Company 

With its skewering of corporate policy and lampooning of the useless "busy work" mentality of "real world" office jobs, Max Barry's new novel, Company, will endure inevitable comparisons to TV's The Office and filmdom's Office Space. Company goes one step further by tendering a more inspired and involved plot—but it's no less hilarious.

Rookie Stephen Jones, even on his first day in the training sales department of the Zephyr Holdings Company in downtown Seattle, realizes that he and his coworkers are simply cogs in the great Zephyr machine, discouraged from asking questions—particularly about what the company actually does. When Jones wonders aloud what Zephyr produces, sells, and whom his department trains, his coworkers shrug and his supervisors remind him to "read the mission statement," which is, natch, a whole bunch of bombastic gibberish.

Considering the significant entertainment value of ridiculing office inanity, I suspected that the story would falter somewhat once Jones discovered the real mission behind Zephyr but it only picks up. Here's exactly where Company diverges from comparable film and TV productions. After an unexpected twist, the outcome is even more unforeseen. The story remains compelling, not only because of its surprises, but because of Barry's skilled prose. Here he describes a corporate consolidation: "And there it is: a new department. Its progeny lies on the table, a cruel abomination of nature, sucking in its first foul breath. Its yellow glint balefully. Its limbs curl and flop on the polished oak." And Company's subplots, such as the one involving an employee obsessing over a stolen doughnut for four months, further hold a reader's attention.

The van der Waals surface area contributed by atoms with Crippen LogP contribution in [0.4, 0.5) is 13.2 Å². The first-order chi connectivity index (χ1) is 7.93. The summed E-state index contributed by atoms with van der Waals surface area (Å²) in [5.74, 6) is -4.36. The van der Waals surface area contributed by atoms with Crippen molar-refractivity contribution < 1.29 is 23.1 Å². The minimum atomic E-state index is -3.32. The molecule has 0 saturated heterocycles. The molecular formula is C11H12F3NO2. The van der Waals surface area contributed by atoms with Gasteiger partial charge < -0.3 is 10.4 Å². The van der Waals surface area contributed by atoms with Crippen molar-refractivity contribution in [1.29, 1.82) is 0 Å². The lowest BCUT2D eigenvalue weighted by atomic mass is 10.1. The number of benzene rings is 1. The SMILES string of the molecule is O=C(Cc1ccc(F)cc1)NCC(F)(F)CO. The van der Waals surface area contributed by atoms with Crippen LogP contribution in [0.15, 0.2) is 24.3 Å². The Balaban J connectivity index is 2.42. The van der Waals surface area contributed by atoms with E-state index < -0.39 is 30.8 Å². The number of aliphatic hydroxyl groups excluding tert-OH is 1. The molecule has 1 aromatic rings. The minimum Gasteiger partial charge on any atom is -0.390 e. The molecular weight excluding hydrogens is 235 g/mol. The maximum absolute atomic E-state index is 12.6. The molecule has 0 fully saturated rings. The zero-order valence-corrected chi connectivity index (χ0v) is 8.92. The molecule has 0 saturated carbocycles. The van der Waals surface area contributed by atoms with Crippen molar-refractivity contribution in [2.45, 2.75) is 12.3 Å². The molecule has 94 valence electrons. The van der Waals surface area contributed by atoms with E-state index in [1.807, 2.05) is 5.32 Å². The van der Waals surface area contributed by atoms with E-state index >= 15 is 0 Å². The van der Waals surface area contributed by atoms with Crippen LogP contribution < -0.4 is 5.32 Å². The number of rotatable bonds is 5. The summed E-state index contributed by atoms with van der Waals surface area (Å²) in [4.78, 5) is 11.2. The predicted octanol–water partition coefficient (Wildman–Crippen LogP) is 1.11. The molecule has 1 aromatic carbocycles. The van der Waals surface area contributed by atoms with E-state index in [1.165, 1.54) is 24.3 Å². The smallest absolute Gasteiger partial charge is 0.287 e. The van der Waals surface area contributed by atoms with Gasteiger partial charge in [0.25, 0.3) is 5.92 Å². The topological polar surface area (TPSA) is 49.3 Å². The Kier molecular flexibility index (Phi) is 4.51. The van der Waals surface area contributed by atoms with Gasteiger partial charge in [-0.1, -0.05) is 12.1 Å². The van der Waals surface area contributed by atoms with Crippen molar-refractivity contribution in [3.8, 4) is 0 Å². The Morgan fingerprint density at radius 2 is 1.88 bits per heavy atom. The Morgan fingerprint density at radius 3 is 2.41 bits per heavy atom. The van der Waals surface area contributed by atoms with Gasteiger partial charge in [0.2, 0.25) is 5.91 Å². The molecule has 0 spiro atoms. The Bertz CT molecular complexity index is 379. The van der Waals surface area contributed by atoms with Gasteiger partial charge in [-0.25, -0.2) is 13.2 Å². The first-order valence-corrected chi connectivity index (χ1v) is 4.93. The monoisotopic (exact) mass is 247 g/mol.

Company is a droll novel with satisfying bits of corporate flunky uprisings. Barry himself had Hewlett-Packard pay his bills while he wrote his first novel, Syrup, which, like his second, Jennifer Government, is also about corporate America. Company is an appropriate read for anyone in the waiting room before a corporate job interview—as well as for anyone ever curious about buildings "missing" a 13th floor. WILL GARDNER

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